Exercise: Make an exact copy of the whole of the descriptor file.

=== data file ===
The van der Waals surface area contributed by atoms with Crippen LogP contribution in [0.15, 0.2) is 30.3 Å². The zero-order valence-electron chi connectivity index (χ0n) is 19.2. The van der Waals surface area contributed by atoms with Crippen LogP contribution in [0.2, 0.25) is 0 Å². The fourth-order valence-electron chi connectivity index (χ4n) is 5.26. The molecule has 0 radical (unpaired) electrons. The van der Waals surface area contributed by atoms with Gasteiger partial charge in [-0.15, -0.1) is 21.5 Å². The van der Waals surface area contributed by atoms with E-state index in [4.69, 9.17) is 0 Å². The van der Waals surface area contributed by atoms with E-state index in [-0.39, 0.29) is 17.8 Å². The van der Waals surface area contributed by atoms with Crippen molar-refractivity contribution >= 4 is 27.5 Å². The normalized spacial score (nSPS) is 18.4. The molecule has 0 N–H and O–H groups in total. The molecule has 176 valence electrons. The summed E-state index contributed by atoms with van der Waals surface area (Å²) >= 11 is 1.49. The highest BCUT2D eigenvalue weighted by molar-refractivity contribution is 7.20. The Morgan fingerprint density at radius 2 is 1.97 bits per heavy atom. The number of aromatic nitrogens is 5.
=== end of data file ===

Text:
The van der Waals surface area contributed by atoms with Crippen LogP contribution in [0.15, 0.2) is 30.3 Å². The zero-order valence-electron chi connectivity index (χ0n) is 19.2. The van der Waals surface area contributed by atoms with Crippen LogP contribution in [0.2, 0.25) is 0 Å². The fourth-order valence-electron chi connectivity index (χ4n) is 5.26. The molecule has 0 radical (unpaired) electrons. The van der Waals surface area contributed by atoms with Gasteiger partial charge in [-0.15, -0.1) is 21.5 Å². The van der Waals surface area contributed by atoms with E-state index in [4.69, 9.17) is 0 Å². The van der Waals surface area contributed by atoms with E-state index in [-0.39, 0.29) is 17.8 Å². The van der Waals surface area contributed by atoms with Crippen molar-refractivity contribution >= 4 is 27.5 Å². The normalized spacial score (nSPS) is 18.4. The molecule has 0 N–H and O–H groups in total. The molecule has 176 valence electrons. The summed E-state index contributed by atoms with van der Waals surface area (Å²) >= 11 is 1.49. The highest BCUT2D eigenvalue weighted by molar-refractivity contribution is 7.20. The Morgan fingerprint density at radius 2 is 1.97 bits per heavy atom. The number of aromatic nitrogens is 5.